Blue Ridge Parkway, North Carolina

Day 1459

     Today’s blog is about our trip on the Blue Ridge Parkway, in The Great Smoky Mountains, to reach the highest point. That means you are going to learn more than you probably want to about this parkway and mountains.

     The Blue Ridge Parkway was the first national parkway to be conceived, designed, and constructed for a leisure-type driving experience. It connects The Shenandoah National Park in Virginia with The Great Smoky Mountains National Park in North Carolina.  Running from Skyline Drive, Virginia to Cherokee, North Carolina, it is the longest road planned as a single unit in the United States.

     Begun during the administration of President Franklin D. Roosevelt, the project was originally called the Appalachian Scenic Highway. Work began on September 11, 1935, near Cumberland Knob in North Carolina. On June 30, 1936, Congress formally authorized the project as the Blue Ridge Parkway.

     The Parkway meanders for 469 miles of which we drove 73 miles today. It runs mostly along the spine of the Blue Ridge Mountains. The road is carried across streams, railway ravines and cross roads by 168 bridges, 26 tunnels and six viaducts. Elevation ranges from 649 feet at James River in Virginia to 6,053 feet, the highest point on the parkway, at Richland Balsam in North Carolina, which is here:

     I was able to stand on the tippy top of the mountain.

     The mountains of East Tennessee and Western North Carolina are blanketed with a smoky haze that gives the region an almost magical quality. The Smoky Mountains are home to millions of trees, bushes, and other plants. The atmosphere is filled with finely dispersed droplets of oil, which, in combination with dust particles and water vapor scatter short-wave length rays of light which are predominantly blue in color. The blue light that is scattered from the sky is between you and the mountains causing the mountains to look blue.

     When European settlers arrived in the early 1800s, they took inspiration from the Cherokee language when they named these mountains The Great Smoky Mountains.

     Tidbit of Information: You will notice there is no “e” in Smoky. Now you can call them the Smokey Mountains, as do many of the locals, especially here in North Carolina, but the more prevalent Tennessee spelling is “Smoky” and that was chosen as the official adjective of the park. Perhaps it was a cost saving measure. The elimination of all of those “E’s” over all those years must have saved a small fortune on signage and printing costs. I mean, that could be millions of “E’s” saved over all of the years since the park was dedicated. And when you think about it, it’s not smoke at all. It’s mist, or fog, or ozone and other greenhouse gases being emitted from the foliage. But the Cherokee named the range Shaconage which roughly translates to the place of blue smoke. (Richard Weisser).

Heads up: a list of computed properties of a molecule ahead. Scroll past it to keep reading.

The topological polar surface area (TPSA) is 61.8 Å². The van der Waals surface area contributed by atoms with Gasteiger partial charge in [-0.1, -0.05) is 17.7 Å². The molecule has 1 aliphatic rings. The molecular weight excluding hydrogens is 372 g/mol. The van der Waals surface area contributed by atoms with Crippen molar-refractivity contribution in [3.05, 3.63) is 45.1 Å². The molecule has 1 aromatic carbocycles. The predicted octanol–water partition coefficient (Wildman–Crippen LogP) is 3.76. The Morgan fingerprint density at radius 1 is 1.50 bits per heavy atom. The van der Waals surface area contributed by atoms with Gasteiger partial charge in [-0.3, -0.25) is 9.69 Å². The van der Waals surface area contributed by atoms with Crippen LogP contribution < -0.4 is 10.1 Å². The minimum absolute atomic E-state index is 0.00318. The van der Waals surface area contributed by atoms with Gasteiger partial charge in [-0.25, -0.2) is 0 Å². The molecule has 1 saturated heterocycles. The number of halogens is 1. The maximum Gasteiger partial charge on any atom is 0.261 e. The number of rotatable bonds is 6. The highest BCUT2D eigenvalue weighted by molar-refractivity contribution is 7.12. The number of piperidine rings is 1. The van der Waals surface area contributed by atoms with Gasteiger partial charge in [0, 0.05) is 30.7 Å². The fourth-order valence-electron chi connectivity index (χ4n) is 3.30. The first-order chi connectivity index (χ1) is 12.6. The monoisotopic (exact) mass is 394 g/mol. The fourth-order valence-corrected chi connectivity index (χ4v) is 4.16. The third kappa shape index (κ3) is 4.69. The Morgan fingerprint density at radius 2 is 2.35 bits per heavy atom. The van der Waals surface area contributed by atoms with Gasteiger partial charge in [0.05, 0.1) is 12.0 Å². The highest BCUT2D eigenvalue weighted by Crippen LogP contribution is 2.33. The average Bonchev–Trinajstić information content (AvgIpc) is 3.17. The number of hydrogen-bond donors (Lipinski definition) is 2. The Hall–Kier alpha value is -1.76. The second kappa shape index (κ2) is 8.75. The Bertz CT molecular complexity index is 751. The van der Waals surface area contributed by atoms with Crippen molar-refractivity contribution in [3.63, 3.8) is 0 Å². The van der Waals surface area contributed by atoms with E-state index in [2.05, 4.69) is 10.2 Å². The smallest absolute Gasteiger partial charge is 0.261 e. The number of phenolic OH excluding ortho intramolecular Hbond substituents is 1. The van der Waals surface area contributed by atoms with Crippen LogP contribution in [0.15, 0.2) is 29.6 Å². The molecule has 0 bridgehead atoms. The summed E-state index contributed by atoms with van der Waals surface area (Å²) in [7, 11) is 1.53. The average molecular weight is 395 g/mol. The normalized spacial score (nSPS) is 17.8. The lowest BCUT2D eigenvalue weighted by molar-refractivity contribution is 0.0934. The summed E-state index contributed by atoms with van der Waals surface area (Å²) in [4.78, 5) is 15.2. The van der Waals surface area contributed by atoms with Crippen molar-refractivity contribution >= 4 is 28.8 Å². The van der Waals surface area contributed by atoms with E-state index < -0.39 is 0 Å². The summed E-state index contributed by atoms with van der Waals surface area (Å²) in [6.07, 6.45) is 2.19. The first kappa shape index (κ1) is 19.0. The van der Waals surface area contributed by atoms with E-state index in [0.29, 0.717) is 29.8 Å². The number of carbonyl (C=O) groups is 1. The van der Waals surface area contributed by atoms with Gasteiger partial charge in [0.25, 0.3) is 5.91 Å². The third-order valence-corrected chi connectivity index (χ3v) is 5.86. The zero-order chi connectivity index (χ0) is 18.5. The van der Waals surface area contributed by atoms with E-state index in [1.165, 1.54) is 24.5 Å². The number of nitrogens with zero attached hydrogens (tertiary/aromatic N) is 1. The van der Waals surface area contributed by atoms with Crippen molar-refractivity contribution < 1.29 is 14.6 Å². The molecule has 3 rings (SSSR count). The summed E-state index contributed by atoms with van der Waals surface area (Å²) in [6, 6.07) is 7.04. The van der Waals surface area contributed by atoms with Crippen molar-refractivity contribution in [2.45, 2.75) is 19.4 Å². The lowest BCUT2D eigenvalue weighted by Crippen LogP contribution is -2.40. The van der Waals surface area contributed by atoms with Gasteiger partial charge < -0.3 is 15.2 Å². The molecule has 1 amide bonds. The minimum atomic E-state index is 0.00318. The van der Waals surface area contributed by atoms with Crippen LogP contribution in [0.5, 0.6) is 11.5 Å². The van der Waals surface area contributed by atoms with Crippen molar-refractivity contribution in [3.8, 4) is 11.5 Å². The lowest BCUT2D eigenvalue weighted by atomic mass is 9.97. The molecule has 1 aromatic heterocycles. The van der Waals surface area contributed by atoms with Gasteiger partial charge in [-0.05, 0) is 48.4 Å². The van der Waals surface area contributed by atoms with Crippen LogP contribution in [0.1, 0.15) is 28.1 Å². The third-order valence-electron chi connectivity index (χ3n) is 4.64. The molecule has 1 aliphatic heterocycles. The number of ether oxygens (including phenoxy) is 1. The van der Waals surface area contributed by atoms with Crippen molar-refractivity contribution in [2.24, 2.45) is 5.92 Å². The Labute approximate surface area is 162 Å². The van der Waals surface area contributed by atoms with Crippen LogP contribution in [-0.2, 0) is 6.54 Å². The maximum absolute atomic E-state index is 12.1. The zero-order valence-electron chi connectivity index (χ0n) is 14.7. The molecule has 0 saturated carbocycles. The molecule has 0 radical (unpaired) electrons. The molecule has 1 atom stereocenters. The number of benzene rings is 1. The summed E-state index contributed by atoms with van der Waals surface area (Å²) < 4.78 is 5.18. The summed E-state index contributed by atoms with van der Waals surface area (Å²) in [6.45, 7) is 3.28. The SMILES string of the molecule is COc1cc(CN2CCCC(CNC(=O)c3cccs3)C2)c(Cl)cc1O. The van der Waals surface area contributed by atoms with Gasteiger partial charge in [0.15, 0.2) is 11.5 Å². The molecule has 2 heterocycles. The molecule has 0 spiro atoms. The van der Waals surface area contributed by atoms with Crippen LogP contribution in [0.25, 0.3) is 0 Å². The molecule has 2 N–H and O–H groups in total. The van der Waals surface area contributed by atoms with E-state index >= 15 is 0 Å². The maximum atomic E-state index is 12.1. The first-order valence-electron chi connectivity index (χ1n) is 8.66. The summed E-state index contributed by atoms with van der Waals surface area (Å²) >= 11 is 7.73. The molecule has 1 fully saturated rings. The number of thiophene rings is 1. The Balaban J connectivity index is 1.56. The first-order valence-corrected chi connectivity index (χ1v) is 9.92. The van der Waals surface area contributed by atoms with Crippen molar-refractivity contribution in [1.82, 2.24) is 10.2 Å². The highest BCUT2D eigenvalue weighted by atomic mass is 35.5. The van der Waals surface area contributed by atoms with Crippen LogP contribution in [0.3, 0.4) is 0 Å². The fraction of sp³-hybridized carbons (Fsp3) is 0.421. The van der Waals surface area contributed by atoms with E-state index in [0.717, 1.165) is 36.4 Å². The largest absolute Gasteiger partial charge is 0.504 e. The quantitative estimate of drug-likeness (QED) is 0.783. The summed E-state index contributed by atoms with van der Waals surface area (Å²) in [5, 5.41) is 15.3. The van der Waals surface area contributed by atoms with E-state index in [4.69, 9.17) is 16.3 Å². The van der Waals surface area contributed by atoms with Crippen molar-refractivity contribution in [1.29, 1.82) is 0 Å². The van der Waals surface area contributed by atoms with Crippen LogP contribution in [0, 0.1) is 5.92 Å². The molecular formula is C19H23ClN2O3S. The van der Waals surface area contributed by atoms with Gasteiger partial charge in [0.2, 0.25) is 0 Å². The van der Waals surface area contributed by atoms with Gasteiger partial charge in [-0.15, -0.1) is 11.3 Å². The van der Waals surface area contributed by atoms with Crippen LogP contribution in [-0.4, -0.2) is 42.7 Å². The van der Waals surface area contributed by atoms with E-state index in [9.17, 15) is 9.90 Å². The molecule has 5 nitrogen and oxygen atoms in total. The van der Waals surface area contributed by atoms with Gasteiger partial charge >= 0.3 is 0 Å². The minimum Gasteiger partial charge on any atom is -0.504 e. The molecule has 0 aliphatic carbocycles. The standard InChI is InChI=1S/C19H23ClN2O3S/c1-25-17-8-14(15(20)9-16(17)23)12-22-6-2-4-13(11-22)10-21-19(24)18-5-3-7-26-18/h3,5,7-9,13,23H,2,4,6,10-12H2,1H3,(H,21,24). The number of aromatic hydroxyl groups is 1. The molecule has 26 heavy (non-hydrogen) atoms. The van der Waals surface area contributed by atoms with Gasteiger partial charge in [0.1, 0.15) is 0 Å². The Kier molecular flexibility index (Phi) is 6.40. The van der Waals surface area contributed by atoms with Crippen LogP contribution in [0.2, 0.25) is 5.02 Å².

6 thoughts on “Blue Ridge Parkway, North Carolina

  1. Tell us more, tell us more! When I read “I was able to stand on the tippy top of the mountain.”, I was hoping to see a picture of my dear older brother. But alas, no such luck. Not even a view of my dear sister in-law. Get your act together!

    1. It is hard to take of picture of me when I am the cameraman. Barbara says I take too many pictures of her in the blog. You will just have to wait and see us in person (since a picture just does not do us justice.) We hope to be in California in the Spring. We want to take the Pacific Hwy up to Oregon and Washington.

  2. It’s nice to think of you two, above the political affray and removed from the miasma of the Covid scare. Keep sharing the wonders of our glorious country and God bless you.

  3. Hi! Thanks for everything and more I need to know!! I do remember our experience of wanting to get on the Shenandoah Parkway for a relative short drive, and then discovered few and far between exits!! When are you returning to HC? I hope you do get to see some beautiful fall foliage!

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